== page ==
Monday, November 19, 2007

What's in that jacket?

In case you're wondering what's in those jackets the team brought back from Seymour, but you couldn't make it to Dino BONE-anza! at The Woodlands Xploration Station last Saturday, here are a few photos:

David Temple shows Graysen Conklin how to excavate inside a jacket. The secret? Go very, very slowly.

The bones they found on the surface are actually on the bottom of this jacket. So, the "top" of the jacket is actually the deepest part of the geologic layer. Still, David found a Dimetrodon humerus almost right away.

A close-up of the Dimetrodon humerus uncovered on Saturday.

David also worked on prepping that funny-looking rock that just might be a very cool coprolite. He's using pressurized air to clean away the softer dirt surrounding the fossil.

Over 400 got a peek inside the jacket, made dinosaur masks, toured the exhibit halls, learned how to polish minerals, checked out 3D topographical maps and dug through all that dirt from Mineral Wells. They'll continue excavating the Dimetrodon jacket at The Woodlands Xploration Station, and you can see what else they find right here.

Kim Beck - Within Reach

I have dreams of being that teacher in the movies that stands before any and every child, and through incredible eye-opening, (not to mention TEKS-correlated) field trips, transforms every student into the bright, enthusiastic students that I knew were there all along. To be this teacher, I need to come up with that amazing trip that will grab my kids by the shoulders and turn them all into passionate students instantly…

But I live three hours away from the nearest full-time science museum.

So I think, "I’ll be just like that teacher in the movie, and I will gather up my students after school. I will load them up in any vehicle that will carry them, and we will drive three hours to the nearest educational facility that I can find..."

But most of my students work, have practice, or have a ball game after school that I can’t pull them away from.

So, I think, "I will be like that teacher in the movies who can at least show her students such fascinating things in class that they won’t need to leave it…"

But I don’t know what to do. I don’t know where to go, don’t know who to ask, and sometimes I feel like I’m the only one that cares.

Do you feel my pain? Do you, too, know the feeling of reaching out into the darkness of unavailable supplies, unattainable consent-of-release forms, and lack of advice in general? In my one and a half years of teaching, I had decided that I was a one-man band, and that I could not give my students the learning experiences that I wanted to give them.

But I was wrong.

Maybe you teach in a city where there are museums and nature centers less than a class period away, or maybe you are like me and teach where you are the only chemistry teacher for an entire county. It doesn’t really matter where you live. There are outreach programs everywhere that are waiting to cross the thresholds of your classroom. You can find out about these programs from a number of sources, including your local education service center, museums, nature centers, and even colleges. All of these organizations depend on an interest in education, and therefore are generally more than grateful for an opportunity to build strong, interactive ties with educators and students. There are even a number of ways that you can use a single outreach program to meet all of your needs.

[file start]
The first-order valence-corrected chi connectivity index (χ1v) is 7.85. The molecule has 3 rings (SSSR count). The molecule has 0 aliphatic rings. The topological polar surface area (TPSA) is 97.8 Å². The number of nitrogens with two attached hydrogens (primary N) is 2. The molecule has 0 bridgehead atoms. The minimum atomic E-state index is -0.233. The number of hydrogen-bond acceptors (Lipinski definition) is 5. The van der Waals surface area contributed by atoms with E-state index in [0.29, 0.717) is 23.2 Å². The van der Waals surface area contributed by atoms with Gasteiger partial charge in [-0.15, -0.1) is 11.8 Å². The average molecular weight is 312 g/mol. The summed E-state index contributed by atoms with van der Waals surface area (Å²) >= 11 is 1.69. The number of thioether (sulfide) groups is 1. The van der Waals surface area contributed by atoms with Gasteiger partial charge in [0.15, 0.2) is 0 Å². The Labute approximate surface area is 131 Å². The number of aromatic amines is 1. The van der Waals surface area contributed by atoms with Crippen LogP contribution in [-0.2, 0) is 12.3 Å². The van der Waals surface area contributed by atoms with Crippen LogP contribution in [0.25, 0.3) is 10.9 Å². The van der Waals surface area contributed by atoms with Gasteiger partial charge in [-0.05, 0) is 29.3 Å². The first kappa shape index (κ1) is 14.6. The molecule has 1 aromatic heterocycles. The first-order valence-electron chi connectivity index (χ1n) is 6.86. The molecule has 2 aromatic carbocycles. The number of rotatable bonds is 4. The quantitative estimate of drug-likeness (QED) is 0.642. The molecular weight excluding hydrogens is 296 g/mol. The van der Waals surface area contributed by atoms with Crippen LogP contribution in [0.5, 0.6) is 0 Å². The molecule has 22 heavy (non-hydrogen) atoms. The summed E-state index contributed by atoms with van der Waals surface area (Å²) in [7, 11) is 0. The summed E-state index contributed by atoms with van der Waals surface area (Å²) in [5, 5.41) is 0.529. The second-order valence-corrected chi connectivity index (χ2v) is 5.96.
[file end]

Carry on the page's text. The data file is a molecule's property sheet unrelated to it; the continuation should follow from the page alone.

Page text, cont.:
Many organizations, such as the Houston Museum of Natural Science, have programs made specifically for educators, so that we can learn more about a particular subject and then take our knowledge back to our classrooms to be incorporated into exciting lesson plans.

I, myself, participated in HMNS’s week-long teacher program this past summer. Understandably, not every teacher has the option of participating in a week-long program, but even participating in one museum (or other organization) event for an afternoon can give you ideas about new lessons, labs or even stimulating classroom decorations. With each event or workshop that you participate in as a teacher, you are not only gaining knowledge and skills, but also, and perhaps more importantly, you are building connections with people. These people are the ones who are going to be your most valuable resource – most have a great deal of teaching experience, so they know what kind of materials and information will be the most useful and efficient for you. When you can’t take your kids on a field trip, these will be the people who would be glad to bring the field trip to your kids. When I wanted to work fossils into a lab I was doing in chemistry, David Temple was there to tell me where to get the matrix, and Chris Flis was there to tell me how to design the lab. When I couldn’t take all of my students out to a real dig site, HMNS brought the dig site to my room.

Junior Shelby Winter examines a possible Xenacanth coprolite in her science class at Seymour High School.

I might add that the more you stay in touch with an organization, the more they will remember you when new programs or events are developed and are available for you to work into your new and improved classroom. If you stick around with an outreach department long enough, you can probably even begin to develop your own program for your school, as I got the chance to do, with their enthusiastic support and guidance.

You don’t have to be teaching in a wealthy school district to bring your students incredible learning opportunities. There are people out there who can bring the field trip to you. You don’t have to be an expert in entomology, astronomy or paleontology. Share your classroom with people who are. You don’t have to feel like there is no one who can help you grow a productive and challenging school program. There are people out there who are waiting, who are reaching out to you to join hands in changing your students’ lives.

Let them.